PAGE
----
Harnessing Nature's Defenses Against Tsunamis

A hybrid approach — including mangroves and coral reefs — could help protect vulnerable coastal communities as sea levels rise.

Coastal community in Donggala, near Palu, Indonesia.
Coastal community in Donggala, near Palu, Indonesia.
Thomas Wanger/University of Göttingen

As sea levels rise and adverse weather events become more common, vulnerable coastal communities are at increasing risk of devastation from storm surges and tsunamis. The death toll from tsunamis, at 260,000 during the past century, was higher than that from any other natural hazard. An international research team led by the University of Göttingen has now compared the effects of man-made and ecosystem protection to propose a hybrid approach including mangroves and coral reefs in coastal protection plans for tropical biodiversity hotspots. The results were published in the journal Trends in Ecology and Evolution.

In this study, led by Dr Thomas Wanger at the Agroecology Group at the University of Göttingen, an international team of scientists from Germany, China, Indonesia, Australia, and Singapore evaluated the ways coastal communities can be protected against disaster. The scientists compared conventional engineering solutions such as giant sea walls, with ecological solutions such as mangroves and coral reefs. They evaluated the effectiveness, cost, and the capacity to sustain biodiversity and ecosystems. The research provides new insights about the implementation of improving ecosystem-based coastal protection.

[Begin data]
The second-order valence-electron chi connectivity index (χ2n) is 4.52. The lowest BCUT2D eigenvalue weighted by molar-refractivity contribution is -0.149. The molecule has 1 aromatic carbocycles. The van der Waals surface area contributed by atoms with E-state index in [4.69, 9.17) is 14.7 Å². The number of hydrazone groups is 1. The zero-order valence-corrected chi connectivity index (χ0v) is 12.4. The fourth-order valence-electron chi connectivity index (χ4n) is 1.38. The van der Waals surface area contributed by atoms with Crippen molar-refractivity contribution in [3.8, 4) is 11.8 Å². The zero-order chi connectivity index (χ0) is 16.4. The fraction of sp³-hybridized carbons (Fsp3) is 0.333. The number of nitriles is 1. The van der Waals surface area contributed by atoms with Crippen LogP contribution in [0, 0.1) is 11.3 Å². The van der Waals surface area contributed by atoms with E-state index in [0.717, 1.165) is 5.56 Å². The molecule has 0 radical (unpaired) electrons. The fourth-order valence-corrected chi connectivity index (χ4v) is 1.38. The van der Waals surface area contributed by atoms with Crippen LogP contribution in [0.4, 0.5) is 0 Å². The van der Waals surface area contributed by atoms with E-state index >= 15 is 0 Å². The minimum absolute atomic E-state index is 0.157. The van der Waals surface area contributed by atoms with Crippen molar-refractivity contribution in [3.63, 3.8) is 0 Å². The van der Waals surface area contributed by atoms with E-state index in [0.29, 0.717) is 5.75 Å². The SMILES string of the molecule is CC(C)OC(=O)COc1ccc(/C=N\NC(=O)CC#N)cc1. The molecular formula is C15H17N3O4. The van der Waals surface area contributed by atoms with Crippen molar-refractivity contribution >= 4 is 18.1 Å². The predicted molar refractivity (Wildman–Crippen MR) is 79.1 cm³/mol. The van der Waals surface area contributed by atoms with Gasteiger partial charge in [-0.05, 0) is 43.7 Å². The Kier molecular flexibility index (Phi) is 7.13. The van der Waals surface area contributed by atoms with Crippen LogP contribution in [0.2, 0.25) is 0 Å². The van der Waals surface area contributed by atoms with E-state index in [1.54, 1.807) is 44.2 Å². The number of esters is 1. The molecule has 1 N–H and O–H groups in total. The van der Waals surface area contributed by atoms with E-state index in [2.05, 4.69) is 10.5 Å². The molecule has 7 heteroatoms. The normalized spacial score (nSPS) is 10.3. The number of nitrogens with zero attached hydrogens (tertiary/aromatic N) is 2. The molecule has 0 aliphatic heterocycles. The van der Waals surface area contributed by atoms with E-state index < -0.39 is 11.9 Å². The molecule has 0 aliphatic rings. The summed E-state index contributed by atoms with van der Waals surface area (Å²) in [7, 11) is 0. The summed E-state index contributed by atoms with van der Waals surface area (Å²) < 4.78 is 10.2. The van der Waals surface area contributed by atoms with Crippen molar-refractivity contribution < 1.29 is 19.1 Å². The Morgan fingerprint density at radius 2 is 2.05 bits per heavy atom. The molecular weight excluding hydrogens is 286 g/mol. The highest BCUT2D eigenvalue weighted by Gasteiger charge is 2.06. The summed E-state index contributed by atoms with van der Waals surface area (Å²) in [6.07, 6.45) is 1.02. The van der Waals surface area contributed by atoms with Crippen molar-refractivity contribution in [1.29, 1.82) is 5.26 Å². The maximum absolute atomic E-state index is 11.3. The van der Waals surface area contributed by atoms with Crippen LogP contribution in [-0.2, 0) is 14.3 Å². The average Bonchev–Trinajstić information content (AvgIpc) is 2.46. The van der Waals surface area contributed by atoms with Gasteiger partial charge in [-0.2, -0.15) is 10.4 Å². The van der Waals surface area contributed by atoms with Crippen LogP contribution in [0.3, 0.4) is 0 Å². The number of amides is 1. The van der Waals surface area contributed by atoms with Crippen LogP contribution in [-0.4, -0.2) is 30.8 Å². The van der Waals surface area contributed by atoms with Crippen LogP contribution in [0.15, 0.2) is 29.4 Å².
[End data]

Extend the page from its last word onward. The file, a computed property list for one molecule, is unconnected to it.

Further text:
Palu in Indonesia has long been home to collaborative research centres led by the University of Göttingen. In 2018, Palu was destroyed by a major tsunami and so the Indonesian government implemented a coastal protection plan. The international research team has worked to improve the existing plan by applying their new findings. In addition, the team proposed to use the city of Palu as a case study to further investigate how ecological factors can mitigate the dangers for coastal communities globally.

"In the future, ecosystem-based protection should form the basis to plan a coastal protection strategy. Improving this strategy through man-made and engineered solutions may make the entire endeavour more cost-efficient and may better protect valuable coastal biodiversity and related ecosystem services," says Wanger. "If the international research community can monitor such a hybrid 'ecosystem-based and engineered' approach in Palu, the 'Palu Model' could become an important learning opportunity for other high risk coastal hazard sites in tropical biodiversity hotspots." he adds.

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